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In Aunt Lucy’s Kitchen

by Cyntia Rylant
1998 / 56 pages

Three nine-year-old cousins are staying with their Aunt Lucy, and wondering what sort of fun they can cook up. When Lily comes up with the idea of a cookie company, Rosie and Tess are quickly on board. And all it takes to convince their Aunt is the promise of some free Cinamon Crinkles, her favorite.

It’s this enthusiasm, right from the start, that most appeals in this “Cobble Street Cousins” series. All 6 books are low on the drama – no fights or conflict – but high on the creativity, with the three girls always eager to build on each other’s ideas. Lily is the writer, so she composes a poem to help them advertise their cookies:

Cookies to your door,
Who could ask for more,
Aunt Lucy’s girls will bake for you
Cinnamon Crinkles, sweet and true
Call us for a Baker’s dozen
We’ll bring them over with no fussin!

This is just the first of Lily’s works, and while not her best (one of the others prompted my youngest to blurt out, “That was a really good poem!”) it gets the word out. And then the orders start a’coming!

Their first delivery is to a young man stuck on his couch with his leg in a cast. The outgoing Tess just has to know how it happened, and before long the girls have learned the man’s name (Michael) and his occupation (he studies plants), and they find out that he has visited their aunt’s flower shop but been too shy to really talk with her.

That, of course, gets the girls thinking, and before long they’ve figured out a way to have the two of them meet: the girls will have a performance and invite the neighborhood!

There are 5 others in this Cobble Street Cousins series, all just as sweet. They are, in order:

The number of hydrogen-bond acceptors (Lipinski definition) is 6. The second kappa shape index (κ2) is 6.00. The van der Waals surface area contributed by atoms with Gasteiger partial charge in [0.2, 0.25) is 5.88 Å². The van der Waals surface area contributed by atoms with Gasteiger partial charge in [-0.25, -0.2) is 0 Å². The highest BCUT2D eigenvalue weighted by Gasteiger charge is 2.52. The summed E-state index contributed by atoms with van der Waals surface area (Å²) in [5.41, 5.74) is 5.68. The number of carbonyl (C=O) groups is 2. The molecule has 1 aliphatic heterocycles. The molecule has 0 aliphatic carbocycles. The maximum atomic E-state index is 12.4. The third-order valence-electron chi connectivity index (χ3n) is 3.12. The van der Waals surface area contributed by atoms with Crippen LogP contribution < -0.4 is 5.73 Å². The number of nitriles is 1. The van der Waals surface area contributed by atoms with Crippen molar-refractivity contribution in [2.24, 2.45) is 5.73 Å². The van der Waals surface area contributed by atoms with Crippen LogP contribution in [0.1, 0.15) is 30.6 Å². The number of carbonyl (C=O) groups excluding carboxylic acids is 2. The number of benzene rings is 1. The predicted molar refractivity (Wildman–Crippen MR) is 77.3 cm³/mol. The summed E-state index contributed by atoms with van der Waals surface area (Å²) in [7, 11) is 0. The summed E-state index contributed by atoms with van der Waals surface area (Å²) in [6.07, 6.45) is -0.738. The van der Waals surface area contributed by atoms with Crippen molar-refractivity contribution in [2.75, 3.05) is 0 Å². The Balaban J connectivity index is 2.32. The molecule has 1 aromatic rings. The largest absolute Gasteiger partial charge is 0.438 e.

1. In Aunt Lucy’s Kitchen
  2. A Little Shopping
  3. Special Gifts
  4. Some Good News
  5. Summer Party
  6. Wedding Flowers

In #4, the girls start their own newspaper, which got my middlest doing so as well. She described the whole series as “inspiring.”


The one caution concerns the cousins’ parents, or more specifically, their absence. Whether it is Peter Pan, Frozen, or The Green Ember, a common theme in kids’ stories is for the parents to be conveniently out of the way. That’s because it will be harder for children to have big adventures if their big folk are still around to keep them safe. Sometimes the absence is because the parents are dead (Pollyanna) or desperate times have required desperate measures (WWII bombings in The Lion, the Witch, and the Wardrobe). But in the Cobble Street Cousins series, the three girls are with their aunt because their parents are professional dancers doing a year-long tour. My kids didn’t notice that this was a lame reason to leave your kids behind for a year… but I wanted them to notice because this is the “career over kids” misplaced priority that the world is so often pitching. To disarm it, we need to be able to recognize it. In addition, Tess only has a mom, and her dad’s complete absence – no explanation is offered as to whether her dad is dead, or her parents are divorced – is odd.